What is a CASA Advocate?
Becoming an Advocate
Other Ways to Help



“I cannot express how critical the role CASA plays on the street, in the homes, outside the Courtroom, inside the Courthouse, and especially in Court. Without exception, the Advocates and management are dedicated, hardworking, good hearted people who are an invaluable asset to me.”

Judge Michael Wolfe
Juvenile Court Judge

What is a CASA Advocate?

What is a CASA Volunteer?

A Court Appointed Special Advocate (CASA) volunteer is a trained citizen who is appointed by a judge to speak for the best interests of a child who has been adjudicated as abused, neglected and/or dependent by the juvenile court system. The CASA concept was developed to ensure that judges hearing such abuse and neglect cases receive facts and information necessary to make informed decisions regarding the long-term welfare of each child. In jurisdictions that have adopted a CASA program, a juvenile court judge appoints a CASA volunteer to the child’s case and the volunteer becomes a part of the judicial proceedings, working alongside attorneys and social workers in accordance with procedures established by that jurisdiction. Unlike the attorneys and social workers, however, the CASA volunteer acts exclusively as the eyes and ears of the judge in speaking for the child’s best interest.

What is the Role of a CASA Volunteer?

Here in DuPage County, advocates are typically assigned to one family case at a time to represent a child or sibling group. Advocates are responsible for visiting the child(ren) in their placements on a monthly basis. Advocates will also review agency reports, court documents and other relevant records as well as talk to the child, foster parents, case workers and others involved in the child’s case. Utilizing the information captured, the advocate then writes a report which is submitted to the Court. The judge uses the report to help her or him make decisions about the case, including the child’s placement and treatment needs. The advocate will attend court on the scheduled court dates and may also attend other meetings connected to the child and/or case.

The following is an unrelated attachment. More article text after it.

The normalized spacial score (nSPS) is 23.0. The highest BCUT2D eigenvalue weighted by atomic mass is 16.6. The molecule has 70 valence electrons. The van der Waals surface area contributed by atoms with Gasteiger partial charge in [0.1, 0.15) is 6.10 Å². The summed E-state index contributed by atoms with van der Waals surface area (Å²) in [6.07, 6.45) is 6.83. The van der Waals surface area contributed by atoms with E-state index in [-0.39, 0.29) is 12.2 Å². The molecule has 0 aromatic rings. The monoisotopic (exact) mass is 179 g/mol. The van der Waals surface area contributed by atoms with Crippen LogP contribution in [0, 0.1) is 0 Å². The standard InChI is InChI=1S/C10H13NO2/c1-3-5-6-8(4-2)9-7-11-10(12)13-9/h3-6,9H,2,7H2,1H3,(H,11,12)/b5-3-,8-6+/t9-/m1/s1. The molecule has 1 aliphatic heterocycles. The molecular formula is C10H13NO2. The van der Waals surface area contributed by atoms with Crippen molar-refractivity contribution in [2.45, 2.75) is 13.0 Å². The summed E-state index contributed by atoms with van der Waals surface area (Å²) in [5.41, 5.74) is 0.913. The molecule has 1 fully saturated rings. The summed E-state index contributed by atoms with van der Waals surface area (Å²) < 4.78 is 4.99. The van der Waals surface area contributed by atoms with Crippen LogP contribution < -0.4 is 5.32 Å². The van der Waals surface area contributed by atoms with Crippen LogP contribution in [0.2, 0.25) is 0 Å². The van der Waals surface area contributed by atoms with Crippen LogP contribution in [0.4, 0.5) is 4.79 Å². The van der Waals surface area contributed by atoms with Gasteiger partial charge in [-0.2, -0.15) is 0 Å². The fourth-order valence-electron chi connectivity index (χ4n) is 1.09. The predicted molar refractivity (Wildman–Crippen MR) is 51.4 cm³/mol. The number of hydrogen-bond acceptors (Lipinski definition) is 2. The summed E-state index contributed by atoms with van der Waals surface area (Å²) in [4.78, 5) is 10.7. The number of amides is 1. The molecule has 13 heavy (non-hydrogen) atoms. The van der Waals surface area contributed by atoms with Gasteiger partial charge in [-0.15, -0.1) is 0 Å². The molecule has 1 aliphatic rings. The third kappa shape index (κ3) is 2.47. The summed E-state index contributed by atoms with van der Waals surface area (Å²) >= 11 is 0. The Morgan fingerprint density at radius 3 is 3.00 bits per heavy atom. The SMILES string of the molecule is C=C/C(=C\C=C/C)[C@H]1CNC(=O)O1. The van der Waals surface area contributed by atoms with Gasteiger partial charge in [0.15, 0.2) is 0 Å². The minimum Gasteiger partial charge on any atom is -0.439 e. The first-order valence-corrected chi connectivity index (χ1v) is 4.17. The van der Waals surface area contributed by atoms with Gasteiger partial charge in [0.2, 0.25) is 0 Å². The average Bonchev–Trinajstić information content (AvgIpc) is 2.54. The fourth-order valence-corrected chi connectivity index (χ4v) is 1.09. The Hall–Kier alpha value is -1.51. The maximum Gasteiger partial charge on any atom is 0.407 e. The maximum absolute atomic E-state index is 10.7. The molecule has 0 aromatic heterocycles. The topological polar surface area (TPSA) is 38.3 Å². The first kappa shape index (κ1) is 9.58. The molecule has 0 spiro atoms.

Who can be a CASA?

Advocates are ordinary citizens from all walks of life; no special or legal background is required. Rather, advocate volunteers are screened closely for their maturity, objectivity, communication skills, and commitment. Advocates must be at least 21 years of age, able to provide three references and pass DCFS and criminal background checks, including fingerprinting. To be an advocate, you also must be able to keep information confidential, able to work within established court and agency guidelines, possess good listening and observation skills, and be able to prepare clear and concise written summaries of information gathered.

How Much Time is Involved Being a CASA?

Initially, you must be able to complete approximately 35 hours of training. You must complete 12 hours of continuing education credits (CEC) annually thereafter. These CEC can easily be obtained in numerous ways throughout the year. Advocates are asked to make a 24-month commitment to the program but staying with the case until it closes is ideal. Regarding the casework, a CASA volunteer’s time varies from case to case, week to week, month to month. No specific number of hours is requested; time is spent based upon the needs of the case. Visits to the children are based upon the schedules of the volunteer and families; court hearings and other meetings are set by the Court or others. In general, our Advocates spend up to 15 hours per month working on their case, with the average range being 3-6 hours.

How Does a CASA Benefit the Child?

There are many child advocacy programs, but CASA is the only program where volunteers are appointed by the Juvenile Court to represent a child’s best interest. Many times the CASA is the only constant in the child’s life during this traumatic time; the attorneys, caseworkers and even the judge may change. The CASA volunteer only has one case to focus on; other principals involved may have dozens of cases. CASA brings an “ordinary person, common sense” perspective to the case; others principals have institutional constraints. Studies have shown that when a child has a CASA, that child is more likely to receive services. But most importantly, simply by providing additional information that the Court would not otherwise receive, the CASA has made a difference in the life of the child.